to overcome any arguments about those actions taken in excess
of the original terms of the firman. In particular there were
said to be two such instances of acquiescence, namely the issue
by the sultan of additional firmans addressed to the voivode and
disdar of Athens, in which he generally sanctioned what those
local officials had done for Elgin and his party, and written
orders by the Ottoman Government to the Athenian Government releasing
a shipment of marbles to England when they were held up in Piraeus,
the port of Athens. Again, whilst these events are referred to
in correspondence, there are no authentic original documents in
4. It is expedient, first of all, to go
through the events that led to the issue of this single document.
Lord Elgin was appointed ambassador of Great
Britain to Constantinople in 1799. Even before setting out for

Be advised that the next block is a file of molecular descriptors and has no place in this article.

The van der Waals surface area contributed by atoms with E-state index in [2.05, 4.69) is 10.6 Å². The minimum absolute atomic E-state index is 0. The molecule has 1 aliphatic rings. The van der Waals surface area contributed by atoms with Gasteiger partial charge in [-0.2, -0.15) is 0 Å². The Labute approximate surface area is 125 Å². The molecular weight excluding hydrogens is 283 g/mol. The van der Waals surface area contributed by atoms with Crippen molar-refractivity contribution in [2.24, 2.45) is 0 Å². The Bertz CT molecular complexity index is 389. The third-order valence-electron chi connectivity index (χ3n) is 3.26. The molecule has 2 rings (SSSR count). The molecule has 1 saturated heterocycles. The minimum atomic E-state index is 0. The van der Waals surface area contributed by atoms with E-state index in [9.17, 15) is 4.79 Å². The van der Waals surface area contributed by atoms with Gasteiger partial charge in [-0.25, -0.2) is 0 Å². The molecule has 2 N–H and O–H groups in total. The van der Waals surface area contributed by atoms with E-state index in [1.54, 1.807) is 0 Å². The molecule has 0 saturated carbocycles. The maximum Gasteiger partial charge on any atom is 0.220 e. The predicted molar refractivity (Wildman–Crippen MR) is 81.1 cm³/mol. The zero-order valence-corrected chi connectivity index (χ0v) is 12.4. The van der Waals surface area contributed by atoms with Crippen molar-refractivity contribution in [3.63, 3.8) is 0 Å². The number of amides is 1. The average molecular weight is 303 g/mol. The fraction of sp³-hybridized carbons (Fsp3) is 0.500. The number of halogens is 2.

his new post, he had planned to employ painters and designers
to make replicas of Greek antiquities, following the cultural
trends of his time.
Passing through Sicily, he met painter and designer, Giovanni
Batista Lusieri, who convinced Elgin to turn his interest to Athens.
While in Italy, Elgin and his personal secretary, W R Hamilton,
hired some painters and architects who, after going to Constantinople,
arrived in Athens in the end of July 1800.
There they met Spiridon Logothetis, the British Consul, who helped
them to settle and start their work.
5. Elgin's men had from the beginning difficulties
in getting access to the Acropolis to draw sketches and pictures
of the monuments. They, like other travellers before them, had
to bribe the Turkish dizdar into allowing them entry. It was later
stated that the amount of money they gave to the dizdar was five
guineas a day.
If that was true, the total amount would have been incredibly
high, especially since Lusieri's salary was 200 English pounds